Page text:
A ‘sheep‐goat effect’ in repetition avoidance: Extra‐sensory perception as an effect of subjective probability?

Previous research has shown that there is a difference between people who believe in extra-sensory perception (ESP) and people who do not in tasks that include probability judgement, illusion of control and repetition avoidance. An experiment by Brugger et al (1990) has shown that belief in extra-sensory perception has influence on people’s generation of random number sequences in that people who believe in ESP (sheep) are more likely to avoid repetitions than strong disbelievers in ESP (goats). The experiment asked subjects to generate a sequence of random dice throws and make this indistinguishable from that of a real dice as possible.The following experiment is a replication of Brugger’s (1990) repetition avoidance study. It was hypothesized that sheep will be more likely to avoid repetitions than goats. The results of this study show that there was no significant difference in the number of repetitions between sheep and goats in repetition avoidance.

t (84)=0.11, p>0.05. This result contradicted and failed to replicate Brugger’s (1990) finding and it was concluded that belief or disbelief in ESP did not affect avoidance of repetitions.IntroductionMany studies have been carried out on the subject of repetition avoidance. Experiments have shown that people find it difficult to generate true random sequences even when instructed to do so.

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The most frequent problem with generating these random numbers is avoidance of repetitions. One of the most frequently studied variables, which may affect repetition avoidance is the belief in extra-sensory perception (ESP).ESP covers a wide range of beliefs, the most common of these are the paranormal and psychic experiences. There are many reasons for belief in ESP, the majority of people who believe state that this is because they have had first hand experience of something happening to them. This could be due to coincidences which have happened to a person e.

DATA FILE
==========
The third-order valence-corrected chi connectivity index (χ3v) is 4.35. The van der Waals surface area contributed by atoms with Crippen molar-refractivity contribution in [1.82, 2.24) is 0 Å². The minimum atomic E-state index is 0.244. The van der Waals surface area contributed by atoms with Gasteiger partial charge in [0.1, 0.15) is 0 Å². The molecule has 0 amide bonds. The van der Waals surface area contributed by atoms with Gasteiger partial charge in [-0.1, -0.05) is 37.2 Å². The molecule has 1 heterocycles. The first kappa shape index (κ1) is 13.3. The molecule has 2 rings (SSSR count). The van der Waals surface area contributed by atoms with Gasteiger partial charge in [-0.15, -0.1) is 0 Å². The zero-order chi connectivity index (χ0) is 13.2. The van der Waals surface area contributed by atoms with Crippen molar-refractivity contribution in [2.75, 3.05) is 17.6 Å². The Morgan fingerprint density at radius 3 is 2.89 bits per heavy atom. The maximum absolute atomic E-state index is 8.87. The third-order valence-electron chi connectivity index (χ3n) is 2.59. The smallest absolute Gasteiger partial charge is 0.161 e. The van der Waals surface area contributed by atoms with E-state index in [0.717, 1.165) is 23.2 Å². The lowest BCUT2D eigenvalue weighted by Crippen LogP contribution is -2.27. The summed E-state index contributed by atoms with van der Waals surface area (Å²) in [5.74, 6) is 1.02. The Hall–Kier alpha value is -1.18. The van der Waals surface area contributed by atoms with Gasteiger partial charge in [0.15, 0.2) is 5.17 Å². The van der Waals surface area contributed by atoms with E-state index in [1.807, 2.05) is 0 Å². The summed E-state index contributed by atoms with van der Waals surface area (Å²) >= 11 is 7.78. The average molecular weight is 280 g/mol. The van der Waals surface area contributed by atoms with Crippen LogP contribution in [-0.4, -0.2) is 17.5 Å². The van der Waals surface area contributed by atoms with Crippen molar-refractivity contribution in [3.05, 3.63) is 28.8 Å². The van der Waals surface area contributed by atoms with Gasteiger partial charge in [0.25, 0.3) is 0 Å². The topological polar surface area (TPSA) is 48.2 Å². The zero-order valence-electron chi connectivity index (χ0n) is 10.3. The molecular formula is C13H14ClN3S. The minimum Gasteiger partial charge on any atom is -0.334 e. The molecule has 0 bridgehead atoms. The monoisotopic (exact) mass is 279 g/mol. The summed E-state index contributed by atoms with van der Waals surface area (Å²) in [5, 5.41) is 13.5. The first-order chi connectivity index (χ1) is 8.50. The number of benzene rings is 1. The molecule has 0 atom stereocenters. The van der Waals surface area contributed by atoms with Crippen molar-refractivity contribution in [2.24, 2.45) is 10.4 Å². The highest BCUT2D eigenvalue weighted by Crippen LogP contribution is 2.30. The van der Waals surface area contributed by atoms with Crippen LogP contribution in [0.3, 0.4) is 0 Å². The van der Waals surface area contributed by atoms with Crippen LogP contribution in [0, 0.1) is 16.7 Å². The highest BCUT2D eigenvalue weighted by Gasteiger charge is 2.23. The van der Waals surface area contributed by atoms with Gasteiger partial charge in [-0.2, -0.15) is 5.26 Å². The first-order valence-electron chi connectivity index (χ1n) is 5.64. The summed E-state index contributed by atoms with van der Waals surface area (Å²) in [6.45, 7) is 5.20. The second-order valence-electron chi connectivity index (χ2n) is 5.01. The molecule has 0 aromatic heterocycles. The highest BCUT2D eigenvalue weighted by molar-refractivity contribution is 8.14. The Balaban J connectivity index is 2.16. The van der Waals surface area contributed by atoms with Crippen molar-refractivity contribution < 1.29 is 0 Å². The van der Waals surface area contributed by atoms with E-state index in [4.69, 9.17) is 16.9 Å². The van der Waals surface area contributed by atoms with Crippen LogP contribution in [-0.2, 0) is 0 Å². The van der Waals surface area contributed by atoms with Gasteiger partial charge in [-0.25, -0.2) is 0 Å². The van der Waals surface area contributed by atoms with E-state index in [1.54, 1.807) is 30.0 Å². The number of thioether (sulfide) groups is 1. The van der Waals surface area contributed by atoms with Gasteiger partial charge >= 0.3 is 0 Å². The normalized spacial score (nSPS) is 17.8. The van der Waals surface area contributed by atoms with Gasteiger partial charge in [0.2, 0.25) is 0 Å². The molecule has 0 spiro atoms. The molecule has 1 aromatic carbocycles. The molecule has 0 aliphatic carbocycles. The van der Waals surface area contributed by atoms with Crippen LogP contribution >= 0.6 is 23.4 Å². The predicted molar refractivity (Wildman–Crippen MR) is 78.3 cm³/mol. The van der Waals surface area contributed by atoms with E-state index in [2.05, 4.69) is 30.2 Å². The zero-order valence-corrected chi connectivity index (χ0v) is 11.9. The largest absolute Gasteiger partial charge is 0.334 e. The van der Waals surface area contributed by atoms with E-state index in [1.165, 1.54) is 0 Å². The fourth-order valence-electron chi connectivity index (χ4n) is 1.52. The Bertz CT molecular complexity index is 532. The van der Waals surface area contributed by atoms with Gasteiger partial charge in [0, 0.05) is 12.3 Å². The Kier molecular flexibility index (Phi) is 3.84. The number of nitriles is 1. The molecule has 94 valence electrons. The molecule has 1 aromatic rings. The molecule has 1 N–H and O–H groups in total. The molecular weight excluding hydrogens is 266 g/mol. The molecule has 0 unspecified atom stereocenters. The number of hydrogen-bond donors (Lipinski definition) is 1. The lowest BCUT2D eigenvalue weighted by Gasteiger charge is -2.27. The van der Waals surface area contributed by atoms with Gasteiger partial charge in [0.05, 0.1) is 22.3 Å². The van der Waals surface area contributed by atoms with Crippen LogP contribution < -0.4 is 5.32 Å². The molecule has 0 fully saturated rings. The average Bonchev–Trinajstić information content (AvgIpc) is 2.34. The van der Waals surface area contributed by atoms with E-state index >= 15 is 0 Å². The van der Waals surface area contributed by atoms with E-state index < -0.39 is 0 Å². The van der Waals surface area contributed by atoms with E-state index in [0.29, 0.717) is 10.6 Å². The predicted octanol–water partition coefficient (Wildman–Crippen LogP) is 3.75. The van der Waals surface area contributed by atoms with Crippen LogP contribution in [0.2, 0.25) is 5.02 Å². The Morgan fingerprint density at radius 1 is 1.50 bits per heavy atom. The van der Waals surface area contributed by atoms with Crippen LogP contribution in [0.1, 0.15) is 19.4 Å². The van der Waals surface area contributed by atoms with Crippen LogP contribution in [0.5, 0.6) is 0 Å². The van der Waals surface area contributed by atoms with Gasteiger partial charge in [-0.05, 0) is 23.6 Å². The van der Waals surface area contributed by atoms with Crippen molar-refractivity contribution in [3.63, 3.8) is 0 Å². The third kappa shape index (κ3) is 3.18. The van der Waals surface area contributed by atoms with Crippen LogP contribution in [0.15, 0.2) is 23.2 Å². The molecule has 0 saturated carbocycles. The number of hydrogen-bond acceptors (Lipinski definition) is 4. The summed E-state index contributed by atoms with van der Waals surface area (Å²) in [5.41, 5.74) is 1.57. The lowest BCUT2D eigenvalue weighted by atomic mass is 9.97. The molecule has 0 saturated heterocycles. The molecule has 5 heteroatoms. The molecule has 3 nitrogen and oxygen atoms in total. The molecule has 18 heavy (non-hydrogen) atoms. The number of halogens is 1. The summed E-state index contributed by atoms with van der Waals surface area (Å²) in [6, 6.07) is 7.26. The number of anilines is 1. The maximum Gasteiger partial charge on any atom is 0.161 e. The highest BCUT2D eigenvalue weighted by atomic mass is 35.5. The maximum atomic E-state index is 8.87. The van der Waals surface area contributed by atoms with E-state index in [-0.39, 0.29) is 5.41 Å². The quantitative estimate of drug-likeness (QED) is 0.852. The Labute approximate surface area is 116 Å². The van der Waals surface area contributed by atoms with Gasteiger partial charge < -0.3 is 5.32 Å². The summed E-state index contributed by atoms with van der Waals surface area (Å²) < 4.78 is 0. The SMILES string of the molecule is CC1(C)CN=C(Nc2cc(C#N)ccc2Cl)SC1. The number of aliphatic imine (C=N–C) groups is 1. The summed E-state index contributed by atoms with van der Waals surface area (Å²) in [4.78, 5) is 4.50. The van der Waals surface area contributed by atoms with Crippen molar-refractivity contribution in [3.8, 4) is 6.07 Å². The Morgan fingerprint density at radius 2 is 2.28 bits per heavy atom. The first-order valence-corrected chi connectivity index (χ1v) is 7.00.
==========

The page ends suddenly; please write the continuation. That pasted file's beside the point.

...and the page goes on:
g. they dream that someone is going to have a plane crash and the next day someone in their family gets involved in a plane crash, the person then states that they had a premonition about this and their belief in ESP is increased.Other typical reasons for people’s belief in ESP tend to be due to poor judgement in probability. An example of this would be to ask a question such as ‘how many people would have to be at a party to have a 50:50 chance that two of them share the same birthday’ (ignoring year) Kahneman (1982) found that most people are surprised to learn that the correct answer is 23.To further test people’s appreciation of probability Brugger (1990) conducted a study to test people’s ability to generate random sequences.

Subjects were asked to imagine rolling a dice and respond with a number from one to six, this was repeated sixty-six times at a rate of one response per second. The subjects were asked to make the responses indistinguishable from that of a real dice. They were also asked to rate their belief in ESP on a scale of one to six where one is strong belief in ESP and six is a strong disbelief in ESP. People who believe in ESP are commonly referred to as sheep and disbelievers as goats.The average number of repetitions in this sequence would be expected to total 10.8 for 66 throws of the dice.

It was found that people who were rated as sheep (an ESP rating of 1 or 2) showed significantly less repetitions than goats (an ESP rating of 5 or 6). The mean number for sheep was 5.2, the mean for goats was 7.4 and the mean for people who were rated indifferent (an ESP of 3 or 4) was 5.9.Brugger (1990) then designed an experiment to look for differences in repetition avoidance between sheep and goats in a context not involving ESP.